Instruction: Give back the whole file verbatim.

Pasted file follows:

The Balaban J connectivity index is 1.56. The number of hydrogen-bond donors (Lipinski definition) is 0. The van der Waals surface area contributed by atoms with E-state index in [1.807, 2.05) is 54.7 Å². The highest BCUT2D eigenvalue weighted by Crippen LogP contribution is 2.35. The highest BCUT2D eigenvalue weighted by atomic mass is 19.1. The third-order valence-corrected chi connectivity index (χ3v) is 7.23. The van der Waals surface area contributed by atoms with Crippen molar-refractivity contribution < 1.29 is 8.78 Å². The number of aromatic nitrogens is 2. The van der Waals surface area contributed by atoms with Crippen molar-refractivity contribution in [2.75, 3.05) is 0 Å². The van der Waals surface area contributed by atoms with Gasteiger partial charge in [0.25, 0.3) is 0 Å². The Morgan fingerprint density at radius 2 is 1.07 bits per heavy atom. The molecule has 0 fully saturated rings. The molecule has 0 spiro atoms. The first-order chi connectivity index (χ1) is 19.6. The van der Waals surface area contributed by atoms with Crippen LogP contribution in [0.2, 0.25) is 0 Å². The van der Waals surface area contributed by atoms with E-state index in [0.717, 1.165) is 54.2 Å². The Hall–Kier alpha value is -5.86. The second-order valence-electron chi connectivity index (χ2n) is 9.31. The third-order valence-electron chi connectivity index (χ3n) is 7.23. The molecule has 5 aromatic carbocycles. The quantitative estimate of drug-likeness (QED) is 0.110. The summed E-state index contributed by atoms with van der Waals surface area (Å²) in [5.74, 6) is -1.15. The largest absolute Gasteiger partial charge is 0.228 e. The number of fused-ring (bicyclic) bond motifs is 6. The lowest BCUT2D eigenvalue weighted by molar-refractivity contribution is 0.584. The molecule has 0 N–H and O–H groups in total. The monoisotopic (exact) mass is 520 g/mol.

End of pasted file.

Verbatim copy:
The Balaban J connectivity index is 1.56. The number of hydrogen-bond donors (Lipinski definition) is 0. The van der Waals surface area contributed by atoms with E-state index in [1.807, 2.05) is 54.7 Å². The highest BCUT2D eigenvalue weighted by Crippen LogP contribution is 2.35. The highest BCUT2D eigenvalue weighted by atomic mass is 19.1. The third-order valence-corrected chi connectivity index (χ3v) is 7.23. The van der Waals surface area contributed by atoms with Crippen molar-refractivity contribution < 1.29 is 8.78 Å². The number of aromatic nitrogens is 2. The van der Waals surface area contributed by atoms with Crippen molar-refractivity contribution in [2.75, 3.05) is 0 Å². The van der Waals surface area contributed by atoms with Gasteiger partial charge in [0.25, 0.3) is 0 Å². The Morgan fingerprint density at radius 2 is 1.07 bits per heavy atom. The molecule has 0 fully saturated rings. The molecule has 0 spiro atoms. The first-order chi connectivity index (χ1) is 19.6. The van der Waals surface area contributed by atoms with Crippen LogP contribution in [0.2, 0.25) is 0 Å². The van der Waals surface area contributed by atoms with E-state index in [0.717, 1.165) is 54.2 Å². The Hall–Kier alpha value is -5.86. The second-order valence-electron chi connectivity index (χ2n) is 9.31. The third-order valence-electron chi connectivity index (χ3n) is 7.23. The molecule has 5 aromatic carbocycles. The quantitative estimate of drug-likeness (QED) is 0.110. The summed E-state index contributed by atoms with van der Waals surface area (Å²) in [5.74, 6) is -1.15. The largest absolute Gasteiger partial charge is 0.228 e. The number of fused-ring (bicyclic) bond motifs is 6. The lowest BCUT2D eigenvalue weighted by molar-refractivity contribution is 0.584. The molecule has 0 N–H and O–H groups in total. The monoisotopic (exact) mass is 520 g/mol.